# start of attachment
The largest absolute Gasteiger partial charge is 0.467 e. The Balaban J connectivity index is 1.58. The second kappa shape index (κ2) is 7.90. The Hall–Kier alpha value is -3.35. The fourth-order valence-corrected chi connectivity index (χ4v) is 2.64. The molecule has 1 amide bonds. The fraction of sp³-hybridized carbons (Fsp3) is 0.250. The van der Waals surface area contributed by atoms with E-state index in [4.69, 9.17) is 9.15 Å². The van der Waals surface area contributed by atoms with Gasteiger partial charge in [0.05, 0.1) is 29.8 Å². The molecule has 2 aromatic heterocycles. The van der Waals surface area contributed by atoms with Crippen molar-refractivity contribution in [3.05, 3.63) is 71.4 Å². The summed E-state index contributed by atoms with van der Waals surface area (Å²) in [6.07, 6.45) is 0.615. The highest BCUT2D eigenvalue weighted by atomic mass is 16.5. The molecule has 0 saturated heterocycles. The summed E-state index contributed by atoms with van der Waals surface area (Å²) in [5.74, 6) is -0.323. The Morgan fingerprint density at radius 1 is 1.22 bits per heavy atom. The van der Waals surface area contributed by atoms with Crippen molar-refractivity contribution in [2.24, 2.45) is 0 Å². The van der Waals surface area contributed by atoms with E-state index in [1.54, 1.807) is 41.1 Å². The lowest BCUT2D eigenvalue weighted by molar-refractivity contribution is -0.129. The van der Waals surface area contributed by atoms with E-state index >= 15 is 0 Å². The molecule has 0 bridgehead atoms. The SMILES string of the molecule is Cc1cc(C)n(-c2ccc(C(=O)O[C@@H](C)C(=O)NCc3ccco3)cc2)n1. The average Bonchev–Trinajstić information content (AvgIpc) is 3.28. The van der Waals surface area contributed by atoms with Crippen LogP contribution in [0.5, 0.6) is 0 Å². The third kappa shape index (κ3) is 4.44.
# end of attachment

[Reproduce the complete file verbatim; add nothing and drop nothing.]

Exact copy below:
The largest absolute Gasteiger partial charge is 0.467 e. The Balaban J connectivity index is 1.58. The second kappa shape index (κ2) is 7.90. The Hall–Kier alpha value is -3.35. The fourth-order valence-corrected chi connectivity index (χ4v) is 2.64. The molecule has 1 amide bonds. The fraction of sp³-hybridized carbons (Fsp3) is 0.250. The van der Waals surface area contributed by atoms with E-state index in [4.69, 9.17) is 9.15 Å². The van der Waals surface area contributed by atoms with Gasteiger partial charge in [0.05, 0.1) is 29.8 Å². The molecule has 2 aromatic heterocycles. The van der Waals surface area contributed by atoms with Crippen molar-refractivity contribution in [3.05, 3.63) is 71.4 Å². The summed E-state index contributed by atoms with van der Waals surface area (Å²) in [6.07, 6.45) is 0.615. The highest BCUT2D eigenvalue weighted by atomic mass is 16.5. The molecule has 0 saturated heterocycles. The summed E-state index contributed by atoms with van der Waals surface area (Å²) in [5.74, 6) is -0.323. The Morgan fingerprint density at radius 1 is 1.22 bits per heavy atom. The van der Waals surface area contributed by atoms with Crippen molar-refractivity contribution in [2.24, 2.45) is 0 Å². The van der Waals surface area contributed by atoms with E-state index in [1.54, 1.807) is 41.1 Å². The lowest BCUT2D eigenvalue weighted by molar-refractivity contribution is -0.129. The van der Waals surface area contributed by atoms with E-state index >= 15 is 0 Å². The molecule has 0 bridgehead atoms. The SMILES string of the molecule is Cc1cc(C)n(-c2ccc(C(=O)O[C@@H](C)C(=O)NCc3ccco3)cc2)n1. The average Bonchev–Trinajstić information content (AvgIpc) is 3.28. The van der Waals surface area contributed by atoms with Crippen LogP contribution in [0.5, 0.6) is 0 Å². The third kappa shape index (κ3) is 4.44.